AICD strongly supports continuous disclosure obligations as a vital component of robust disclosure and governance practices to deliver market integrity and investor confidence. However, we have significant concerns about the unintended consequences that have arisen as a result of the current regime. These consequences could well be exacerbated if the proliferation of shareholder class actions continues post the Royal Commission final report.

A review would present an important and timely opportunity to consider whether Australia’s continuous disclosure laws and its interaction with the class actions regime are operating as intended. We look forward to contributing to the important discussion on this recommendation.

Financial reporting thresholds

And in yet more news on reforms that will impact corporate Australia, Treasury is considering increasing the financial reporting thresholds for proprietary companies, with the release of a suite of proposals in late 2018.

Proprietary companies that meet the thresholds are required to prepare and lodge an audited financial report, a director’s report and an auditor’s report to the regulator each financial year.

Treasury has proposed that the existing thresholds be doubled to revenue of $50 million, assets of $25m and companies with 100 or more employees (satisfying two of these three criteria means the entity meets the reporting and audit requirement).

If passed by parliament, the proposed application date for the new thresholds will be 1 July 2019. The thresholds have not been reviewed since 2007 and in response to member feedback, AICD has advocated they be increased for some time.

We eagerly anticipate engaging with members as the AICD advocacy team continues to look ahead.

Australia Day honours list

Australian Capital Territory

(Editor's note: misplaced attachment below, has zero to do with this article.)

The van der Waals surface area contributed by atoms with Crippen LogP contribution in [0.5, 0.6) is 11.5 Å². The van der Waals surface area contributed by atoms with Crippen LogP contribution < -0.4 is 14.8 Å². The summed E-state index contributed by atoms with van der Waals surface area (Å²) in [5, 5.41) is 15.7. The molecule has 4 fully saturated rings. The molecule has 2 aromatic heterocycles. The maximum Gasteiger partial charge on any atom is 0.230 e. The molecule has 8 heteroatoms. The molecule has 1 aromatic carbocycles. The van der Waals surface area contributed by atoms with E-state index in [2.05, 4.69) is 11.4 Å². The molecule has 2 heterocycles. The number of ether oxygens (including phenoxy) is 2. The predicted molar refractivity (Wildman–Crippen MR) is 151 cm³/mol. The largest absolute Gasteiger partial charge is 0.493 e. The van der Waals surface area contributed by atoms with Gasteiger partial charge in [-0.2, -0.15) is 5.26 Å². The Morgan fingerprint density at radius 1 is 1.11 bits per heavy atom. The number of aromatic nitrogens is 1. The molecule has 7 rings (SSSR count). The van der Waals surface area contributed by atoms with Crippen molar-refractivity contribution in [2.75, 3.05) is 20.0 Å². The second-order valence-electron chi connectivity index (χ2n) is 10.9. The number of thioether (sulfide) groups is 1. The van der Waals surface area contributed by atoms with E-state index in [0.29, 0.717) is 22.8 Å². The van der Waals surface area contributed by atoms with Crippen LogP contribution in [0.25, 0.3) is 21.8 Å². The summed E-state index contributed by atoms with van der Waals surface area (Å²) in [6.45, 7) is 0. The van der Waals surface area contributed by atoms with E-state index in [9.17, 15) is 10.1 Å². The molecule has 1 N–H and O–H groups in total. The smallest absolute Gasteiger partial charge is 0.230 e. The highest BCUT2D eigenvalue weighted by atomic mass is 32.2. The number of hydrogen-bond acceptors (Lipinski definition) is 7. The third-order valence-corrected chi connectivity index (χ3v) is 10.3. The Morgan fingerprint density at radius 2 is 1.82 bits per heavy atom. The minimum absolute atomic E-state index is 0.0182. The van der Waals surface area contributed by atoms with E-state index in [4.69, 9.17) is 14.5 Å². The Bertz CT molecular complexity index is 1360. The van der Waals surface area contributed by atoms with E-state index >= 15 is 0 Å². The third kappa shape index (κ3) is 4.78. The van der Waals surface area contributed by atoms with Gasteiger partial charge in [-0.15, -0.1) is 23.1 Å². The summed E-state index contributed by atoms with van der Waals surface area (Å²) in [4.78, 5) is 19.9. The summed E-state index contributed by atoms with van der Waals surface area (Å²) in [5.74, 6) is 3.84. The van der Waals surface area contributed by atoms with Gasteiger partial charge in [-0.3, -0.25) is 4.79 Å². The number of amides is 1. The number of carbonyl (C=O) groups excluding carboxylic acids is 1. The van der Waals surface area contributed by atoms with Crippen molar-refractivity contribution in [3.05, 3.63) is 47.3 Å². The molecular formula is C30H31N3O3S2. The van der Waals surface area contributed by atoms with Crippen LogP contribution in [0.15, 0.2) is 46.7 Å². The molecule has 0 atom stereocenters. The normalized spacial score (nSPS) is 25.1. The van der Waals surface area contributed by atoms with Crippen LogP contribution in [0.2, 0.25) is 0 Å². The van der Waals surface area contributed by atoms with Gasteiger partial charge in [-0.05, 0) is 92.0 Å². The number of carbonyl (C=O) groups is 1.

• Daniel Nicholas Bennett CSC GAICD
  • Major General John James Frewen AM DSC GAICD
  • Greg Hoffmann AM CSC MAICD
  • Michael Hans Janos Miko AM GAICD
  • Dr Andrew Charles Miller AM GAICD
  • Brigadier Anthony John Rawlins AM DSC GAICD
  • Brigadier David John Wainwright AM DSC GAICD
  • Joanne Kathleen Whittaker CSC AAICD

ACT/New South Wales

  • Robyn Clubb AM MAICD

International

  • Peter John Verwer AO MAICD

New South Wales

  • Mark Anthony Orr AM GAICD
  • Prof Sanchia Kaye Aranda AO GAICD
  • Peter Botten AC CBE MAICD
  • Assoc Prof Andrew James Brooks AM FAICD
  • Geoffrey Norman Brunsdon AM FAICD
  • Kathryn Jane Campbell AO CSC GAICD
  • Mary Josephine Capps AM GAICD
  • Prof Helen Christensen AO MAICD
  • Simon John Duffy AM GAICD
  • The Hon Patricia Forsythe AM FAICD
  • Prof Bevil Milton Glover AO MAICD
  • David Carlyle Griffith AM MAICD
  • Peeyush Kumar Gupta AM FAICD
  • Richard Michael Haddock AO AM FAICD
  • Virginia Howard OAM MAICD
  • Anita Jacoby AM MAICD
  • Ronni Kahn AO MAICD
  • Carmel Krogh OAM GAICD
  • Roger Brian Massy-Greene AM FAICD
  • Prof Judy Agnes Raper AM FAICD
  • Prof Jaswinder Samra OAM GAICD
  • Peter Schutz OAM GAICD
  • Timothy James Sims AM FAICD
  • Paul Sinclair AM MAICD
  • The Hon Warwick Leslie Smith AO AM MAICD
  • Ian Steward OAM GAICD
  • Robert Bain Thomas AO FAICD
  • Jane Thornton OAM MAICD
  • William Alexander Webster AM MAICD
  • Anastasia Whittaker OAM MAICD
  • Alan Young PSM MAICD

Northern Territory

  • Deborah Fracaro AM MAICD
  • Katrina Mary Fong Lim AM GAICD

Queensland

  • Jeffrey Raymond Close OAM MAICD
  • David Phillips OAM FAICD
  • Andrea Staines OAM FAICD
  • Ashley van de Velde OAM FAICD
  • Dr Ian Airey OAM FAICD
  • John Bolger AFSM GAICD
  • Graeme Brady OAM MAICD
  • Kuot Buol OAM MAICD
  • Grant Cassidy OAM FAICD
  • Dr Eleanor Chew OAM FAICD
  • Susan Forrester AM FAICD
  • Prof Sandra Harding AO FAICD
  • Anthony Hawkins AM GAICD
  • Dr Carmel Hillyard AM FAICD
  • Darryl Johnson APM MAICD
  • Bronwyn Morris AM FAICD
  • Karl Morris AO FAICD
  • Dr Beverley Rowbotham AO FAICD
  • Prof Paul Simshauser AM FAICD
  • Major General Stephen Porter AO FAICD
  • Matthew Vanderbyl APM GAICD

South Australia

  • Susan Mary Chase AM FAICD
  • Prof Mehdi Doroudi PSM MAICD
  • Prof Judith M Dwyer AM FAICD
  • Dr Angela Margaret Evans AM MAICD
  • Grant William Kardachi AM MAICD
  • Gregory Hugh Nettleton AFSM GAICD
  • Moira Were AM MAICD
  • Stephen Wedgewood Young CSM MAICD

Tasmania

  • Christopher Arnol AFSM GAICD
  • Dr William Holm OAM MAICD
  • Graeme Lynch AM FAICD

Victoria

  • Deborah Beale AO MAICD
  • Anna Burke AO GAICD
  • Helen Coleman OAM FAICD
  • Timothy Conolan AM MAICD
  • Louise Davidson AM MAICD
  • Vernon Fettke OAM FAICD
  • Karen Hayes AM FAICD
  • Councillor Andrew Jessop OAM GAICD
  • Peter Lardner APM GAICD
  • James McCarthy OAM MAICD
  • Dr Robert Mitchell AM MAICD
  • Dr Garry Nolan AM FAICD
  • Jon Rolfe OAM MA,FIA,MIPA MAICD
  • Judith Vanrenen OAM FAICD
  • Maria Wilton AM FAICD

Western Australia

  • John Windsor Barrington AM FAICD
  • Mayor Heather Henderson OAM GAICD
  • Kennon Richard Lewis AM FAICD
  • Anthony Domenic Macri OAM FAICD
  • Michael Norman Norton OAM FAICD
  • Eva Desiree Rita Skira AM FAICD
  • Dr Paul Vogel AM MAICD